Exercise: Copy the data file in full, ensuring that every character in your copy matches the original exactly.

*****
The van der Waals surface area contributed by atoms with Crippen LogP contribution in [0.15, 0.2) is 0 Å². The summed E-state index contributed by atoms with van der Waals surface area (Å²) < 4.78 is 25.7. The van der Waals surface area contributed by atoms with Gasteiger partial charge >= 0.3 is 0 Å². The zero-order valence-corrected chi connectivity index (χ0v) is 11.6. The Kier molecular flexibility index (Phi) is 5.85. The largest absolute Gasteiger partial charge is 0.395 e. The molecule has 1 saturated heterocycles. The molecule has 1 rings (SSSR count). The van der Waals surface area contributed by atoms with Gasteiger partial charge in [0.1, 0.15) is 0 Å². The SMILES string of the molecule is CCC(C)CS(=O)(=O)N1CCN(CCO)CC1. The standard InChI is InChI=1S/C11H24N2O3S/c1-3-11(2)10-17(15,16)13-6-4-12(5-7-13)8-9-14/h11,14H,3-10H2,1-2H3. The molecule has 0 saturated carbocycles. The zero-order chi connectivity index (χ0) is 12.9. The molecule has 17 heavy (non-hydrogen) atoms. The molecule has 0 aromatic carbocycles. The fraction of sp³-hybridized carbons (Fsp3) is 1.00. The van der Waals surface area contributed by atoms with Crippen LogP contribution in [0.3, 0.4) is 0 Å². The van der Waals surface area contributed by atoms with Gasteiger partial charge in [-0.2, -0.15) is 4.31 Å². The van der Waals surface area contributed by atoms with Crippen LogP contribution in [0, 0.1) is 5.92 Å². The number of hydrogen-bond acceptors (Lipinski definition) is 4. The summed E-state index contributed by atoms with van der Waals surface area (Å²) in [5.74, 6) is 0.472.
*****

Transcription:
The van der Waals surface area contributed by atoms with Crippen LogP contribution in [0.15, 0.2) is 0 Å². The summed E-state index contributed by atoms with van der Waals surface area (Å²) < 4.78 is 25.7. The van der Waals surface area contributed by atoms with Gasteiger partial charge >= 0.3 is 0 Å². The zero-order valence-corrected chi connectivity index (χ0v) is 11.6. The Kier molecular flexibility index (Phi) is 5.85. The largest absolute Gasteiger partial charge is 0.395 e. The molecule has 1 saturated heterocycles. The molecule has 1 rings (SSSR count). The van der Waals surface area contributed by atoms with Gasteiger partial charge in [0.1, 0.15) is 0 Å². The SMILES string of the molecule is CCC(C)CS(=O)(=O)N1CCN(CCO)CC1. The standard InChI is InChI=1S/C11H24N2O3S/c1-3-11(2)10-17(15,16)13-6-4-12(5-7-13)8-9-14/h11,14H,3-10H2,1-2H3. The molecule has 0 saturated carbocycles. The zero-order chi connectivity index (χ0) is 12.9. The molecule has 17 heavy (non-hydrogen) atoms. The molecule has 0 aromatic carbocycles. The fraction of sp³-hybridized carbons (Fsp3) is 1.00. The van der Waals surface area contributed by atoms with Crippen LogP contribution in [0.3, 0.4) is 0 Å². The van der Waals surface area contributed by atoms with Gasteiger partial charge in [-0.2, -0.15) is 4.31 Å². The van der Waals surface area contributed by atoms with Crippen LogP contribution in [0, 0.1) is 5.92 Å². The number of hydrogen-bond acceptors (Lipinski definition) is 4. The summed E-state index contributed by atoms with van der Waals surface area (Å²) in [5.74, 6) is 0.472.